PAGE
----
Recovering From Content Overload

Getting Outdoorsy Out Of The Woods

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Needed: A way to manage content and find a return on their investment. 


  • Editing, updating, and uploading of dozens of articles through the Wordpress CMS

  • Management and coaching of a freelance writing staff

  • Installing a plan to leverage a sustainable content model.

The Story - a website that specializes in the rental of privately-owned recreational vehicles - had contracted me to write regular content for their blog. The volume of content I alone producing, plus contributions from other writers, proved overwhelming for the Senior Editor - April. The company had assigned April the task of uploading two new articles or blogs, every day, for well over a year. 

Before long, April was sitting on top of over 1,000 posts from a dozen freelance writers at various stages in the publishing process. Some needed heavy editing, others needed to be uploaded to the Wordpress site, others still had never been reviewed. Every piece of content, though, had been paid for. 

April needed to regain the value of what the company had already paid for. Hundreds of articles from dozens of writers over the years added up, did they see the return they were hoping for on each article? Were the stories she commissioned driving leads, getting the company exposure, finding new audiences and markets? 

Outdoorsy’s content had taken over, grown wild, and the Editor was frustrated at how difficult it was to get back on top. Other demands in the company were taking priority of her time and attention. 

I was more than happy to help her get back on top. 

David is the epitome of the saying “to be a strong editor, you first need to be a strong writer.” He is both of those things and more. I would go as far to say he is the strong coach that the strong editor needs in order to coach the strong writer.

Assessing the Situation

Over several years, Outdoorsy had nearly 1,000 blog posts of varying quality. A dispersped team of freelance writers, paid by the peice, created a majority of the posts, each submitting 3-4 posts each month. 

Stemming the Flow

Firstly, we had to control the timing and quality of the incoming content. If Outdoorsy was going to pay for content, an editorial review was essential to ensuring the content was worth paying for. In the first weeks of our working together, we:

  • Ceased assigning stories to writers who were infrequent in their submissions.

  • Cut out writers who consistently submitted low-quality work.

  • Created a submission process that placed more responsibility on the writers. From checking their work, formatting links, providing meta-data, and photo-resizing - if it was a time-consuming task, the writers were responsible for it.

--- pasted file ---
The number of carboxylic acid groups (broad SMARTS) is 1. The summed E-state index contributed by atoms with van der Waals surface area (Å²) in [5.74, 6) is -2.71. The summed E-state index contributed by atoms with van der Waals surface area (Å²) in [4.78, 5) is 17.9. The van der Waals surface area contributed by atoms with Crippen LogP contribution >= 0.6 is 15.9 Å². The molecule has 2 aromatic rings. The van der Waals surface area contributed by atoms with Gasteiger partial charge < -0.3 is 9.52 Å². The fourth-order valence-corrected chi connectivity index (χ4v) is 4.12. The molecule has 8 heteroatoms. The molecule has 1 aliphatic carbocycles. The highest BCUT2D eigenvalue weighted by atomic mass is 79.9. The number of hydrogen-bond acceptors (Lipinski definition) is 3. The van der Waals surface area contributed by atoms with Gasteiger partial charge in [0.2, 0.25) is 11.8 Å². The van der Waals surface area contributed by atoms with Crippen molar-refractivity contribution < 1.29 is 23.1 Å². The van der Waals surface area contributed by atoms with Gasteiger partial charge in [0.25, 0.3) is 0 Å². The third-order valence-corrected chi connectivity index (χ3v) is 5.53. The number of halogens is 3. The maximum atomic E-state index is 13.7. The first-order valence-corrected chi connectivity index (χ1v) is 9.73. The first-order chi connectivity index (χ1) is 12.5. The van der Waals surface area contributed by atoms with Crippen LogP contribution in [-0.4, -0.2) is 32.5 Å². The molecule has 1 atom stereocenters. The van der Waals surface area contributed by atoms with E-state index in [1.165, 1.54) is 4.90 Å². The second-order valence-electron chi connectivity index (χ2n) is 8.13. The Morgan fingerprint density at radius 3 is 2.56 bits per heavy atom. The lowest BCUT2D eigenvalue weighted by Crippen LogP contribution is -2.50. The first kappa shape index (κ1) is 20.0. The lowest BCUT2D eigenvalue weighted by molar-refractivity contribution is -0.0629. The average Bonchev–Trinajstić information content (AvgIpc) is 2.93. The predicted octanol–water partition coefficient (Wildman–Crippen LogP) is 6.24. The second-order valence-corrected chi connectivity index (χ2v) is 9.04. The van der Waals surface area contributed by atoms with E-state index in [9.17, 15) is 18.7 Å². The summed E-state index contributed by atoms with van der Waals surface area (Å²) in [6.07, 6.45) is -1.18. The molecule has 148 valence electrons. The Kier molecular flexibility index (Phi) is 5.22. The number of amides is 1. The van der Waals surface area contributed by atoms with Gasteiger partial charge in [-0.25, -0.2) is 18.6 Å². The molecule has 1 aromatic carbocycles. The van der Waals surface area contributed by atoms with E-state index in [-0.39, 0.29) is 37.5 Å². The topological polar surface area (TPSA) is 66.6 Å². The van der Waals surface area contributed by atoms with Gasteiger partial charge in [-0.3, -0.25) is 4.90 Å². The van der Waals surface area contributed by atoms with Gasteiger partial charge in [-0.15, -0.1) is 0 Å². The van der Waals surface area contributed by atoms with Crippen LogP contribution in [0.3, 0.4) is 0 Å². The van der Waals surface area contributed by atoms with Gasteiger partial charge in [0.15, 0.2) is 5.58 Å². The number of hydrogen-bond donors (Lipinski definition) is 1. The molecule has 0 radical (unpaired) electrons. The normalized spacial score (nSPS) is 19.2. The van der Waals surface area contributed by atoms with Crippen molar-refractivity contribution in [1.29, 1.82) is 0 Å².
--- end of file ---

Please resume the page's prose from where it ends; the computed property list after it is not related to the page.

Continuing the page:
• Issued a refreshed style guide for the website. 

I worked independently over several months to edit, format, and upload hundreds of blogs to the Outdoorsy Wordpress site. Getting their content calendar up to date with regular, fresh content provided a resource to other departments who needed something new to present to interested audiences. The social media and email engagement teams were thrilled to have something new to share. 

In this time I was also working regularly with writers to improve the quality of their submissions. Asking for reviews, rewrites, and additional information to elevate the value of their work. 

Forward Planning

My work with Outdoorsy was alwasy intended to be short-term. Relying on what I observed through their editorial process and the style of content in their archives, I developed a long-term plan for Outdoorsy to consider.

I advised their goal should not be to produce infinite content, but to consistently improve and enhance the wealth of content they already had. Highlights of this plan included:

  • Restructuring tags and categories to improve browsing, searching, and indexing

  • Reviewing the highest-performing content and linking to other in-house content, higher-quality photos, and refreshed information.

  • Developing travel guides by curating in-house content to drive traffic through targeted, paid campaigns.

A Note From April, Senior Editor of Outdoorsy’s Never Idle Blog

“David is the epitome of the saying "to be a strong editor, you first need to be a strong writer." He is both of those things and more. I would go as far to say he is the strong coach that the strong editor needs in order to coach the strong writer.

“I can always trust he'll bring ingenious problem solving, error-free prose and witty storytelling to the table. He is always quick to communicate, quick to forgive those who are slow to respond (guilty), incredibly reliable on deadlines, and somehow always finds a way to impress and go the extra mile.

“ I highly recommend working with him in any realm of the creative writing, editing or strategy process — even if you just need a patient, encouraging coach to help give you a laugh and see the light at the end of the tunnel.”